This week's book giveaway is in the Mac OS forum. We're giving away four copies of a choice of "Take Control of Upgrading to Yosemite" or "Take Control of Automating Your Mac" and have Joe Kissell on-line! See this thread for details.
i am new to jsf so if this seems like a very basic question i do apologize.
when is the beacking bean of a jsp instantiated. i mean when are the values set using the setter methods. is it at the time of page loading , page submitting???
and this function gets executed on a button click(the button does only this, page is not submitted or anything), will the corresponding setSomeField() method be executed immediately??
If you refer to a JSF View that references a previously-undefined backing bean, the framework will instantiate the bean as part of the process of preparing the view display. If it has managed properties, their setters will be called at that time. If any of the managed properties are themselved un-instantiated backing beans, those beans are first constructed and their managed properties (if any) are set.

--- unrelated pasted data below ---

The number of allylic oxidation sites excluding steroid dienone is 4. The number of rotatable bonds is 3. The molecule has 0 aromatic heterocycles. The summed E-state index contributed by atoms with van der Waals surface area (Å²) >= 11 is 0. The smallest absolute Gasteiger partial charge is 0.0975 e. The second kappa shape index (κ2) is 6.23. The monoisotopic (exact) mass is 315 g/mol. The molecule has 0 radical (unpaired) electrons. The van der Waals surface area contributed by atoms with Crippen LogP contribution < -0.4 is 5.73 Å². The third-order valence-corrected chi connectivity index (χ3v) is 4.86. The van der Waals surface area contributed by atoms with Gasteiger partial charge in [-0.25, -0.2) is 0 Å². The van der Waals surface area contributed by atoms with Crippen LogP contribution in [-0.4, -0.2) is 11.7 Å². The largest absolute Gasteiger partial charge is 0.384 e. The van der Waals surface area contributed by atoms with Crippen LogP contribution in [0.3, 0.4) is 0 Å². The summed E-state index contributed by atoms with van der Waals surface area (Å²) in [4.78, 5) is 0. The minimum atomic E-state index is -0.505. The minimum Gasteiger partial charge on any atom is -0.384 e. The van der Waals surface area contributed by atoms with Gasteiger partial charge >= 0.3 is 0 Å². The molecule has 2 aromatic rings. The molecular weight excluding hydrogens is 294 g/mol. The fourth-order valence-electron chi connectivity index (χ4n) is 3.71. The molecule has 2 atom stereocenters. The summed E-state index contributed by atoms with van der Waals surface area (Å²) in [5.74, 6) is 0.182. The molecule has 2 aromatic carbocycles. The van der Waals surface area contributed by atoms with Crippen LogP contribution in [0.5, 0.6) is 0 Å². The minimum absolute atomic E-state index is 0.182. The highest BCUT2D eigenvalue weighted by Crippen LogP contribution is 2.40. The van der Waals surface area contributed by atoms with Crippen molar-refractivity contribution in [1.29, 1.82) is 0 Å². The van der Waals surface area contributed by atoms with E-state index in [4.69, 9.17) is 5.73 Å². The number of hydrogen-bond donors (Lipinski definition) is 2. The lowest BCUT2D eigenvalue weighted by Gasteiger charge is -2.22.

However, thereafter the setter and getter methods may be invoked many times on a View Request/submit cycle. Which is why you should not attach complex logic or actions that have side-effects to the get/set methods.
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"the framework will instantiate the bean as part of the process of preparing the view display"
Stanley Walker wrote:"the framework will instantiate the bean as part of the process of preparing the view display"
That's one reason I avoid calling JSF Views "pages". Too much confusion from non-JSF/non-MVC usage.
JSF doesn't "load a page". It takes a view definition (usually from a file, often in JSP form) and compiles it into a tree structure. This structure serves as the basis for invoking the backing bean functions. When an action is invoked, a different View definition may be requested, in which case the old tree is discarded, and a new tree is compiled using the indicated new view definition.
JSF works with discrete rendering engines that take the view tree and the JEE environment (including JSF backing beans) and runs the selected renderer against that tree. The rendering process may and often will involve calling backing bean getters. Most commonly, the renderer used is the stock HTML renderer, but other renderers are also possible, including user-defined ones.
I really recommend you find some good documentation on the JSF lifecycle, and a book or 2 on JSF wouldn't be a bad investment.